This report documents interventions by China at the UN that hinder UN efforts to improve human rights in China and around the world. In that sense, it is a case study of how a powerful member state works within the UN system to undermine its ability to strengthen global compliance with international human rights norms. It also examines UN responses to date, offering detailed recommendations on what UN officials and institutions can do to better protect civil society participation at the UN and safeguard the integrity of the UN human rights system.
The United Nations plays a crucial role in holding governments to their international human rights obligations and helping to protect human rights. Central elements of this work include fact-finding and investigative visits by UN experts, deliberations in the Human Rights Council, and review of state compliance with human rights treaties.
Recent Chinese efforts to spearhead UN initiatives, such as presidential statements and resolutions at the Human Rights Council, foreshadow a more active, prominent role for China in the future. Coming at a time when the domestic human rights situation in China has been rapidly deteriorating, a more active Chinese role at the Council gives rise to concern about the ways it will exercise its power. Taken individually, many of China’s actions against NGOs might be viewed as an annoyance or an irritant. But taken together, they amount to what appears to be a systematic attempt to subvert the ability of the UN human rights system to confront abuses in China and beyond.
Indeed, there is reason to fear that China will push through initiatives that reflect not merely its own domestic sensitivities but that rollback rights protections more broadly. One small example is its refusal to include language affirming the vital role of civil society in a 2015 Council resolution on public health.
The dangers to human rights posed by an assertive China at the UN are likely to increase as the rights situation in China under President Xi worsens. Human rights defenders in China have decreasing space safe from intimidation, harassment, arbitrary detention, and a Communist Party-controlled legal system. And China has not ratified critical optional protocols to treaties that seek to ensure wider protection for the rights of individuals. This in turn underscores the importance of guarding the UN as a place where civil society activists from China can safely engage the UN system.
As a powerful Permanent Five member of the UN Security Council, China has particular weight on the Human Rights Council. It has played an influential role, together with other members of the self-proclaimed “Like-Minded Group”—many of whom have poor human rights records—in opposing all country-specific resolutions to address the most serious human rights situations, except those critical of Israel, and in attempting to weaken the UN mechanisms themselves.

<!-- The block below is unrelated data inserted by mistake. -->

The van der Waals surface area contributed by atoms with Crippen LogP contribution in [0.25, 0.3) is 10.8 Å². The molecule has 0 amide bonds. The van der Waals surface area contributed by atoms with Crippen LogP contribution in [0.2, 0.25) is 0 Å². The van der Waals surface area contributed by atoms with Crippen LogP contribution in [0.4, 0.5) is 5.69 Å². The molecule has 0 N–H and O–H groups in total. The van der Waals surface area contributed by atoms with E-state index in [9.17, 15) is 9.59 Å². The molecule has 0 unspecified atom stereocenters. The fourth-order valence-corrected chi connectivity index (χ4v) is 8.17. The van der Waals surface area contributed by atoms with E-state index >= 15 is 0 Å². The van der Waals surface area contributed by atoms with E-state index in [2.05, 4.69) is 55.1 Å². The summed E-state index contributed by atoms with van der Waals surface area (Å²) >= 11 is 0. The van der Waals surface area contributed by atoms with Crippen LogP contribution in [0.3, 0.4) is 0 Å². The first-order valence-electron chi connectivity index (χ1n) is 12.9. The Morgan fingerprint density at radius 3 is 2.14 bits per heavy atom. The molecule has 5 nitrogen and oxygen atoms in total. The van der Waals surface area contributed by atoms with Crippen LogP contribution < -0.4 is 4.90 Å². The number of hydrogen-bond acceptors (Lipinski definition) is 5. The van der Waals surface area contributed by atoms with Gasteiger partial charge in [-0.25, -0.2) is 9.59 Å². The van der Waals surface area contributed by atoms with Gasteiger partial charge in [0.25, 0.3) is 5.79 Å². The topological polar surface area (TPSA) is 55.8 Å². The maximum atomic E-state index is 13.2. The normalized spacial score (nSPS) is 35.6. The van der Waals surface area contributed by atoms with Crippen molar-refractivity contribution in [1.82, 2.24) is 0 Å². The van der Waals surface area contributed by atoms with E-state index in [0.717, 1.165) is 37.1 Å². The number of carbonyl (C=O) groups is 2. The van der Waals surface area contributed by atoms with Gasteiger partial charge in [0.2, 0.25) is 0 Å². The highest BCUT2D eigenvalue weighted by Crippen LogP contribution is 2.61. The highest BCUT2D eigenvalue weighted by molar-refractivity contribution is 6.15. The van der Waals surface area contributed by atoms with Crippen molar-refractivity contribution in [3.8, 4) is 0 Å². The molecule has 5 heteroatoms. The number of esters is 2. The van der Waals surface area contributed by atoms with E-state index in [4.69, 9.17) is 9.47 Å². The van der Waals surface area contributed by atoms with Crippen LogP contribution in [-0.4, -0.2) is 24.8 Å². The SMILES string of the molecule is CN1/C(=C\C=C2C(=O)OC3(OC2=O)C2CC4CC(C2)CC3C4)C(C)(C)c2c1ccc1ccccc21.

China’s efforts to subvert the UN human rights system also need to be scrutinized because they have been adopted by other countries. China should not become a model for others that hope to hobble or obstruct UN human rights bodies.
Unless the UN and concerned governments can halt such efforts to manipulate or weaken UN human rights mechanisms, the UN’s ability to help protect rights around the globe is at risk not only in Geneva. The fate of the human rights mechanisms will be felt throughout the UN system more generally with respect to human rights issues before the Security Council or General Assembly, or with specialized agencies such as the UN High Commissioner for Refugees or the UN Development Program.
During UN peacekeeping budget consultations this year, for example, China sought to slash funding for UN human rights officers stationed in UN missions. These human rights officers play a vital role in monitoring, investigating, and reporting on alleged human rights abuses in the world’s most dangerous places.
The UN is facing challenges from powerful governments; ensuring that the human rights mechanisms remain robust is more important than ever.
To that end, Human Rights Watch urges the following:
- The Chinese government should end its campaign of harassment against NGOs, including by allowing them to freely interact with UN mechanisms without fear of reprisals;
- The United Nations, the Human Rights Council, and the Office of the High Commissioner for Human Rights should bolster protection of NGOs and civil society activists, ensure all cases of state reprisals are investigated and addressed, and encourage competitive elections to the Human Rights Council;
- The Economic and Social Council should reform the Committee on NGOs, providing clear guidance that NGO applications are to be assessed objectively on the criteria set out in ECOSOC resolution 1996/31; and
- The treaty bodies and special procedures should promptly report to the relevant UN body any attempts at political interference by member state delegates or their agents.